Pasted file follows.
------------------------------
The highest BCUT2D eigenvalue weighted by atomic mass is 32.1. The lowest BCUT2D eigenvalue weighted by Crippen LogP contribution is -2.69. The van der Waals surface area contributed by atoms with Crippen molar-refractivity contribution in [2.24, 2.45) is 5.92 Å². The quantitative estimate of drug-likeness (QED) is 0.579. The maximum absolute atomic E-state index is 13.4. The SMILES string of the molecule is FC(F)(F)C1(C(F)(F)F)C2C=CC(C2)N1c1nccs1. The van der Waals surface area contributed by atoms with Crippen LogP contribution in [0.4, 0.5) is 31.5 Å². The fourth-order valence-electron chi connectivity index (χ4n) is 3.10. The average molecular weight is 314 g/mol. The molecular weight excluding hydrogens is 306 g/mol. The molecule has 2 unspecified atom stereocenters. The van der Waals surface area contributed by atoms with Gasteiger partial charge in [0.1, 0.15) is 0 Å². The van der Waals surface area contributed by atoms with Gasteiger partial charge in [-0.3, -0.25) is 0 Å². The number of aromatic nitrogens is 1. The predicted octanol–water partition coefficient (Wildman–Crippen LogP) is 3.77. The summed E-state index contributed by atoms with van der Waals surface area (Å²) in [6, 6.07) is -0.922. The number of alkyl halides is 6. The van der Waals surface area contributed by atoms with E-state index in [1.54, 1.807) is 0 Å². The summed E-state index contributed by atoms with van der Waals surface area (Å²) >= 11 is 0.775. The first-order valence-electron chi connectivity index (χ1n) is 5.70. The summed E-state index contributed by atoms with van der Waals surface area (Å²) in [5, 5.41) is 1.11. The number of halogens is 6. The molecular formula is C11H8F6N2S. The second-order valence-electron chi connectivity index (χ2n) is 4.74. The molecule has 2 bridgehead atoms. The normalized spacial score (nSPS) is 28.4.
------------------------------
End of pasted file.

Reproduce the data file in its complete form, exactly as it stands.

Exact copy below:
The highest BCUT2D eigenvalue weighted by atomic mass is 32.1. The lowest BCUT2D eigenvalue weighted by Crippen LogP contribution is -2.69. The van der Waals surface area contributed by atoms with Crippen molar-refractivity contribution in [2.24, 2.45) is 5.92 Å². The quantitative estimate of drug-likeness (QED) is 0.579. The maximum absolute atomic E-state index is 13.4. The SMILES string of the molecule is FC(F)(F)C1(C(F)(F)F)C2C=CC(C2)N1c1nccs1. The van der Waals surface area contributed by atoms with Crippen LogP contribution in [0.4, 0.5) is 31.5 Å². The fourth-order valence-electron chi connectivity index (χ4n) is 3.10. The average molecular weight is 314 g/mol. The molecular weight excluding hydrogens is 306 g/mol. The molecule has 2 unspecified atom stereocenters. The van der Waals surface area contributed by atoms with Gasteiger partial charge in [0.1, 0.15) is 0 Å². The van der Waals surface area contributed by atoms with Gasteiger partial charge in [-0.3, -0.25) is 0 Å². The number of aromatic nitrogens is 1. The predicted octanol–water partition coefficient (Wildman–Crippen LogP) is 3.77. The summed E-state index contributed by atoms with van der Waals surface area (Å²) in [6, 6.07) is -0.922. The number of alkyl halides is 6. The van der Waals surface area contributed by atoms with E-state index in [1.54, 1.807) is 0 Å². The summed E-state index contributed by atoms with van der Waals surface area (Å²) >= 11 is 0.775. The first-order valence-electron chi connectivity index (χ1n) is 5.70. The summed E-state index contributed by atoms with van der Waals surface area (Å²) in [5, 5.41) is 1.11. The number of halogens is 6. The molecular formula is C11H8F6N2S. The second-order valence-electron chi connectivity index (χ2n) is 4.74. The molecule has 2 bridgehead atoms. The normalized spacial score (nSPS) is 28.4.